• Determination of the accuracy and consistency of the DigiGraph Work Station in two and three dimensions

      Wood, Steven Charles; Rekow, E. D. (E. Dianne) (1995)
      The DigiGraph Work Station (DWS) (Dolphin Imaging Systems, Valencia, CA) acquires three-dimensional data by using sonic digitization, potentially eliminating the need of diagnostic radiation for orthodontic treatment planning. The difference in time it takes for the sounds emitted from a hand held digitizing probe to be received by microphones, combined with probe geometry, is used to calculate the location of the probe tip in three-dimensional space. The accuracy and consistency of this system with itself has not yet been verified. The objective of this investigation was to establish the two-dimensional and three-dimensional accuracy and consistency of point location determination of this system, under various environmental conditions, sound emitter positions, and for obtaining linear and angular measurements. The accuracy and consistency of the DWS were greatest when in an environment of normal temperature and sound, and void of any air currents. Air turbulence, even a minimal amount, produced statistically significant differences. The DWS changed in accuracy and consistency in determining a point location when the digitizing probe was oriented in various positions and angles. The 2-D linear and angular measurements of the DWS were inconsistently accurate. The DWS's capability to record 3-D linear measurements was overwhelmingly inaccurate and inconsistent when compared with itself. It is suggested that the DWS be used in a spacious and isolated area that has proper acoustical absorption and is void of air currents. The DWS has limited usefulness for definitive diagnostic and treatment planning purposes due the inaccuracy and inconsistency.
    • The non-linear stress-strain behavior of the human periodontal ligament and its effect on finite element models of dental structures

      Durkee, Mark Carlton; Rekow, E. D. (E. Dianne); Thompson, Van (1996)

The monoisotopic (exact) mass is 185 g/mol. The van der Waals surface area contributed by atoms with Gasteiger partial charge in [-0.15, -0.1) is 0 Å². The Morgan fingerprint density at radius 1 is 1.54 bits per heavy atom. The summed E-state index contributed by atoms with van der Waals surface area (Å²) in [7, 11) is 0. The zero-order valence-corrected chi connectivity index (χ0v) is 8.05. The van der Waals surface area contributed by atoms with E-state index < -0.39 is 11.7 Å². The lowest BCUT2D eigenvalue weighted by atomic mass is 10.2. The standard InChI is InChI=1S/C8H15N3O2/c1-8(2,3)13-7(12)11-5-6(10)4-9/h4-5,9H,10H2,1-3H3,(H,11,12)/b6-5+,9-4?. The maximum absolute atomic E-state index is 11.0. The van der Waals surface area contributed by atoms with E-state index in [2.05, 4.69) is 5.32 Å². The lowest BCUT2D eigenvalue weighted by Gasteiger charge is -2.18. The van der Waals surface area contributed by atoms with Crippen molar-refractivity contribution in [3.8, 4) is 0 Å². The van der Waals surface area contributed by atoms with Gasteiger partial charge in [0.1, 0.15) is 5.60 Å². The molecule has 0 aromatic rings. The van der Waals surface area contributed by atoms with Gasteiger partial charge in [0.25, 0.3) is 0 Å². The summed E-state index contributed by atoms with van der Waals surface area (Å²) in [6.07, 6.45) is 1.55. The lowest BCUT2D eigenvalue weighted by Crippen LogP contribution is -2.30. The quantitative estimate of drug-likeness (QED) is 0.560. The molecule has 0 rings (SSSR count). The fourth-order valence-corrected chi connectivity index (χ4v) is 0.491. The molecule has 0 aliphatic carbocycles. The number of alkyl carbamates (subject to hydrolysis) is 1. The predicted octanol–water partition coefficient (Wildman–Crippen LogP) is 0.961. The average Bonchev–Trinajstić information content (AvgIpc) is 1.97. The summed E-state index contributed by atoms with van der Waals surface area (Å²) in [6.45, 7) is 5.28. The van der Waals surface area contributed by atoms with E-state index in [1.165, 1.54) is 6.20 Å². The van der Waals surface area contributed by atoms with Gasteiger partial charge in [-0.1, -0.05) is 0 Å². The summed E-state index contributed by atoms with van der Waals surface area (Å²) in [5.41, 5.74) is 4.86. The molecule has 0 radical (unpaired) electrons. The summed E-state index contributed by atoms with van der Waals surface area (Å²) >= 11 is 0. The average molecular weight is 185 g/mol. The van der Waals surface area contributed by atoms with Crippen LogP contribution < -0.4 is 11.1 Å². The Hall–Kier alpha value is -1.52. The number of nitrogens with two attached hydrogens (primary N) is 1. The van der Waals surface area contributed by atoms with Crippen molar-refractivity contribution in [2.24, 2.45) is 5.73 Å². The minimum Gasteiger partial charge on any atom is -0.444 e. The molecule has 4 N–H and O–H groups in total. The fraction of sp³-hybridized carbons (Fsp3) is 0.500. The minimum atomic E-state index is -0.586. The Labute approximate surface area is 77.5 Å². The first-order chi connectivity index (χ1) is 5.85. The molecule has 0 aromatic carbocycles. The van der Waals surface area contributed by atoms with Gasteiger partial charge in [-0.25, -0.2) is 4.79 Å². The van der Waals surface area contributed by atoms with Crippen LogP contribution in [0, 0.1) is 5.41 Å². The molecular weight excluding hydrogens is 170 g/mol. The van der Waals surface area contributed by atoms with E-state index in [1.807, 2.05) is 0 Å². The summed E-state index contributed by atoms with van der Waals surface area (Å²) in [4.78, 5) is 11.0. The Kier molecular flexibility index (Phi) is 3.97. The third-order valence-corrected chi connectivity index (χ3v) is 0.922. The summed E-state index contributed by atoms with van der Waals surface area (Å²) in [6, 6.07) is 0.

Fresh and fixed mandibular block sections were acquired from cadavers. The block sections were then sectioned to create small (1 x 1 x 4mm) uniaxial tests specimens containing tooth, PDL, and bone. Specimens were then tested in a mechanical test system to acquire load-displacement and stress-strain data. Samples were also prepared for scanning electron microscope (SEM) evaluation and PDL space variability measurements. Stress-strain data was then incorporated into FE models for analysis of model effects. Stress-strain curves of fixed and unfixed tissue indicate the PDL is highly non-linear and inelastic in its behavior. The curves are described by power functions, exhibit greater hysteresis in compression than tension, and the zero stress-strain state is shifted towards the compressive side of the curve. SEM evaluations show the PDL to be very complex three-dimensionally, with a highly branching and interweaving fiber bundle structure. The PDL space was found to vary widely in its thickness, with standard deviations as high as 53% of the mean value for a given tooth level. FE models with non-linear PDL data show vastly different stress distribution patterns when compared to linear PDL models. Stress-strain curves, as well as FE models that incorporate the measured materials behavior, suggest that the primary load carrying ability of the PDL is in compression. The non-linear nature of the PDL also results in higher compressive stresses being generated, for both lateral and axial loading, than a comparable linear model. SEM evaluation suggests that PDL fibers may function in compression by layering on top of each other. Using non-linear analysis of the PDL, the location of the center of resistance (CR) of a tooth was found to vary horizontally and vertically depending on the applied loading and PDL geometry. The shifting of CR away from the midline indicates that orthodontic tipping about a root apex may actually be impossible. The PDL was also found to be subjected to compression over the entire PDL when intrusive loading was applied to the tooth. This may explain how occlusal trauma can widen the entire PDL.